The signing of NAFTA. [Source: Wikimedia Commons]

The Trump Administration has indicated that no trade agreement is safe. Everything from NAFTA to the U.S.-South Korea trade agreement is up for revision or deletion.

Even if all existing trade agreements are kept in place, there are plenty of new regulations under consideration that would change how American logistics businesses operate. The Trump Administration is pushing American Made, which may lead to increased tariffs and a drop in exports.

What it means for businesses

There are so many moving pieces that it’s almost impossible to suss out what things will look like five years from now, or even next year.

Your best bet is prioritizing your business’ reliance on regulations and trade to better understand where to put your time and money. The next few years will be busy for trade organizations, unions, and industry associations. By knowing which issues are most important to your business, you’ll know which regulations you should step up to defend or attack.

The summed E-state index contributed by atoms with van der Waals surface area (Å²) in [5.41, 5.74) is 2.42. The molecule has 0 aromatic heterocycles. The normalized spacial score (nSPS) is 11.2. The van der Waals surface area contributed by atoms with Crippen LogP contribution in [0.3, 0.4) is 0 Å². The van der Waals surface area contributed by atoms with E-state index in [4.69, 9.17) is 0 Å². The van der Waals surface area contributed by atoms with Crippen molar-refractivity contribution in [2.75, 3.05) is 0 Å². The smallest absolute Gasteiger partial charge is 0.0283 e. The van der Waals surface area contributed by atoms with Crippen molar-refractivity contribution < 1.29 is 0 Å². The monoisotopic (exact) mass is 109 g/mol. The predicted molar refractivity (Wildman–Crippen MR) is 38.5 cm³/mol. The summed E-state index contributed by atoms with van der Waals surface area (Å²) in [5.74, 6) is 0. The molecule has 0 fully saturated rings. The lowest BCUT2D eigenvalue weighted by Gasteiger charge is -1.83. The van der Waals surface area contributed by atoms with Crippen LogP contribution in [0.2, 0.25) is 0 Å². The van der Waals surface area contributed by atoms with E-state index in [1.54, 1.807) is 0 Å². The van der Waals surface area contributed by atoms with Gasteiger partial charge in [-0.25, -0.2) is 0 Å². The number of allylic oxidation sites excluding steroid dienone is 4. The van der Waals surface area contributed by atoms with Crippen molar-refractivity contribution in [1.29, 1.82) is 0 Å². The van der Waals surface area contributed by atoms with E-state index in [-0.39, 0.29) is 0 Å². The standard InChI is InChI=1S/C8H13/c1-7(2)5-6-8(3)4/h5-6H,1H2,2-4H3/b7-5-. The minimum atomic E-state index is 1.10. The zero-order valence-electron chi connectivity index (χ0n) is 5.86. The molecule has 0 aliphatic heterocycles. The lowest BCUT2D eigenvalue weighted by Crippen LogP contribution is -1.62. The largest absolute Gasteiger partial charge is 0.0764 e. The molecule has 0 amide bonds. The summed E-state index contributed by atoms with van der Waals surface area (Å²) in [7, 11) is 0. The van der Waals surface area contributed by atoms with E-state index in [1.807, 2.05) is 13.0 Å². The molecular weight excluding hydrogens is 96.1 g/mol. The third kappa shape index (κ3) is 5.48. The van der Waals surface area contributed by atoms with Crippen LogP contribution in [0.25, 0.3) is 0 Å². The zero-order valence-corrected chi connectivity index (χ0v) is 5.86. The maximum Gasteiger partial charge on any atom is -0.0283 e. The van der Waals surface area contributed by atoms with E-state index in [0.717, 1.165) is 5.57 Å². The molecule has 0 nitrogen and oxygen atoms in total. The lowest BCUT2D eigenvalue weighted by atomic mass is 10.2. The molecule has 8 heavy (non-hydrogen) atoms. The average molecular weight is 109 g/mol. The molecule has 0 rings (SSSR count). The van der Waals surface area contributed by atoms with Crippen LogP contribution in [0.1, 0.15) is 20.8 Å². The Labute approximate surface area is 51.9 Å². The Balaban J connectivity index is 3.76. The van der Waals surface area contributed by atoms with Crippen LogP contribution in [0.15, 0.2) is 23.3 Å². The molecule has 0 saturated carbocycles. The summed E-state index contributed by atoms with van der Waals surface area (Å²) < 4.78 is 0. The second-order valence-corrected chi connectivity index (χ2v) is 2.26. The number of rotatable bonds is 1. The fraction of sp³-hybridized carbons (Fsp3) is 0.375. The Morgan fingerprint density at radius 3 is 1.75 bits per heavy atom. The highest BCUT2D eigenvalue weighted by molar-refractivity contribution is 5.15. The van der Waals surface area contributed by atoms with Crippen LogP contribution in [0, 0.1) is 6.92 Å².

When we look at trends for 2019, perhaps we’ll be talking about the five agreements and regulations that have bubbled to the top. Right now, there’s too much noise to make a concrete prediction.

In the meantime, figure out what you can live with and what you can’t, then focus on supporting regulations that make your business better and fighting those that will damage your bottom line.

Other logistics trends for 2018

These are the five biggest trends I’m watching for in 2018, but I’m sure you’ve got other ideas.